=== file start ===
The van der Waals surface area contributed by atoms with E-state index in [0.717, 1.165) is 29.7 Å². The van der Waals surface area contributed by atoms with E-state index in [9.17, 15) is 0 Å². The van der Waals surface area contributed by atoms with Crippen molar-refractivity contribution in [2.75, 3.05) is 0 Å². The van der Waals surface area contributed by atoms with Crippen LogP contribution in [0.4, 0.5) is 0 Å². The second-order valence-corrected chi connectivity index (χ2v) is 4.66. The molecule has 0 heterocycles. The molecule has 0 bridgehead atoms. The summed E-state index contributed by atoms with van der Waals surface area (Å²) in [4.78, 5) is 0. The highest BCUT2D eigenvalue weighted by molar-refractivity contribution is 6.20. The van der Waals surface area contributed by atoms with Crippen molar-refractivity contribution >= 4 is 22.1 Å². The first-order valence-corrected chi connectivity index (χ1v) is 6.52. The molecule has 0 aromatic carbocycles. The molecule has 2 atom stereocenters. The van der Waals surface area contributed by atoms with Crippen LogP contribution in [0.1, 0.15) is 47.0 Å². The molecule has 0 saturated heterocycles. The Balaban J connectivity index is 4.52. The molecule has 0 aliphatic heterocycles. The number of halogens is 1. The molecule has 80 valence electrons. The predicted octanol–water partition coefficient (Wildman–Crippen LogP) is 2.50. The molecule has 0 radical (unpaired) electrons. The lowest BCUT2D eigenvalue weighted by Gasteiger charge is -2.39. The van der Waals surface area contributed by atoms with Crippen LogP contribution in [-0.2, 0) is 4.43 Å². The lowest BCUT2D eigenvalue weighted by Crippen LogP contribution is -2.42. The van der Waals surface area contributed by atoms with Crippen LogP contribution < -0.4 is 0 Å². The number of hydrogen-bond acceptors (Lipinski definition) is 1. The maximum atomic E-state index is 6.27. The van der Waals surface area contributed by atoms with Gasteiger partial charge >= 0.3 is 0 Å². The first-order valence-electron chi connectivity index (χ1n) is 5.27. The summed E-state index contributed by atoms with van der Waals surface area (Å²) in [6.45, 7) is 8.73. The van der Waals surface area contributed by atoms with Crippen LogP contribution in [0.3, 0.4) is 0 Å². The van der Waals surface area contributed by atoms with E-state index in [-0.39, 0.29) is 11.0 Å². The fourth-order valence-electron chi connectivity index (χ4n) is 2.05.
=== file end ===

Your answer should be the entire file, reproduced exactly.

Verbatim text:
The van der Waals surface area contributed by atoms with E-state index in [0.717, 1.165) is 29.7 Å². The van der Waals surface area contributed by atoms with E-state index in [9.17, 15) is 0 Å². The van der Waals surface area contributed by atoms with Crippen molar-refractivity contribution in [2.75, 3.05) is 0 Å². The van der Waals surface area contributed by atoms with Crippen LogP contribution in [0.4, 0.5) is 0 Å². The second-order valence-corrected chi connectivity index (χ2v) is 4.66. The molecule has 0 heterocycles. The molecule has 0 bridgehead atoms. The summed E-state index contributed by atoms with van der Waals surface area (Å²) in [4.78, 5) is 0. The highest BCUT2D eigenvalue weighted by molar-refractivity contribution is 6.20. The van der Waals surface area contributed by atoms with Crippen molar-refractivity contribution >= 4 is 22.1 Å². The first-order valence-corrected chi connectivity index (χ1v) is 6.52. The molecule has 0 aromatic carbocycles. The molecule has 2 atom stereocenters. The van der Waals surface area contributed by atoms with Crippen LogP contribution in [0.1, 0.15) is 47.0 Å². The molecule has 0 saturated heterocycles. The Balaban J connectivity index is 4.52. The molecule has 0 aliphatic heterocycles. The number of halogens is 1. The molecule has 80 valence electrons. The predicted octanol–water partition coefficient (Wildman–Crippen LogP) is 2.50. The molecule has 0 radical (unpaired) electrons. The lowest BCUT2D eigenvalue weighted by Gasteiger charge is -2.39. The van der Waals surface area contributed by atoms with Crippen LogP contribution in [-0.2, 0) is 4.43 Å². The lowest BCUT2D eigenvalue weighted by Crippen LogP contribution is -2.42. The van der Waals surface area contributed by atoms with Crippen LogP contribution < -0.4 is 0 Å². The number of hydrogen-bond acceptors (Lipinski definition) is 1. The maximum atomic E-state index is 6.27. The van der Waals surface area contributed by atoms with Gasteiger partial charge >= 0.3 is 0 Å². The first-order valence-electron chi connectivity index (χ1n) is 5.27. The summed E-state index contributed by atoms with van der Waals surface area (Å²) in [6.45, 7) is 8.73. The van der Waals surface area contributed by atoms with Crippen LogP contribution in [0.3, 0.4) is 0 Å². The van der Waals surface area contributed by atoms with E-state index in [-0.39, 0.29) is 11.0 Å². The fourth-order valence-electron chi connectivity index (χ4n) is 2.05.